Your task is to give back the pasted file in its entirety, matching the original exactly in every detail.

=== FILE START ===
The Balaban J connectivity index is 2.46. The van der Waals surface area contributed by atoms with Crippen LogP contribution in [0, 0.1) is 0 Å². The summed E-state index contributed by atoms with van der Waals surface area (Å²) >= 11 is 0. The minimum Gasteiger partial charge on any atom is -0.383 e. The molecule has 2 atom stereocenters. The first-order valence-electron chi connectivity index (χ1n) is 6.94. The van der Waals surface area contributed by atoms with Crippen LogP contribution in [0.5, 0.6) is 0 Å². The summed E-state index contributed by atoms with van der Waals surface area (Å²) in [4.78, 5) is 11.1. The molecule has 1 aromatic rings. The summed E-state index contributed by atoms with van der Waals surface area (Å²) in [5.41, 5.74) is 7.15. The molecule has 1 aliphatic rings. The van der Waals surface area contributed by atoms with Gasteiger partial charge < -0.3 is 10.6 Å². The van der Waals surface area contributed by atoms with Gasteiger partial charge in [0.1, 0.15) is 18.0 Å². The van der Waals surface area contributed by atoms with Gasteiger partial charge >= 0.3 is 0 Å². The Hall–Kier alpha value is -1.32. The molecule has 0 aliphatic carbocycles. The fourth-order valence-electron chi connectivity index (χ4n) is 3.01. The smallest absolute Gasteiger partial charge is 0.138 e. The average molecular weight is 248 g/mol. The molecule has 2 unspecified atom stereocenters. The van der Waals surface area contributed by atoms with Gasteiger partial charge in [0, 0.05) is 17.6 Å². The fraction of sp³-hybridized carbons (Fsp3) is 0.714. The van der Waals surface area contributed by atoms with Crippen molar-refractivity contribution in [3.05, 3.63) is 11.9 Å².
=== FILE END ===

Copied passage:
The Balaban J connectivity index is 2.46. The van der Waals surface area contributed by atoms with Crippen LogP contribution in [0, 0.1) is 0 Å². The summed E-state index contributed by atoms with van der Waals surface area (Å²) >= 11 is 0. The minimum Gasteiger partial charge on any atom is -0.383 e. The molecule has 2 atom stereocenters. The first-order valence-electron chi connectivity index (χ1n) is 6.94. The van der Waals surface area contributed by atoms with Crippen LogP contribution in [0.5, 0.6) is 0 Å². The summed E-state index contributed by atoms with van der Waals surface area (Å²) in [4.78, 5) is 11.1. The molecule has 1 aromatic rings. The summed E-state index contributed by atoms with van der Waals surface area (Å²) in [5.41, 5.74) is 7.15. The molecule has 1 aliphatic rings. The van der Waals surface area contributed by atoms with Gasteiger partial charge < -0.3 is 10.6 Å². The van der Waals surface area contributed by atoms with Gasteiger partial charge in [0.1, 0.15) is 18.0 Å². The van der Waals surface area contributed by atoms with Gasteiger partial charge >= 0.3 is 0 Å². The Hall–Kier alpha value is -1.32. The molecule has 0 aliphatic carbocycles. The fourth-order valence-electron chi connectivity index (χ4n) is 3.01. The smallest absolute Gasteiger partial charge is 0.138 e. The average molecular weight is 248 g/mol. The molecule has 2 unspecified atom stereocenters. The van der Waals surface area contributed by atoms with Gasteiger partial charge in [0, 0.05) is 17.6 Å². The fraction of sp³-hybridized carbons (Fsp3) is 0.714. The van der Waals surface area contributed by atoms with Crippen molar-refractivity contribution in [3.05, 3.63) is 11.9 Å².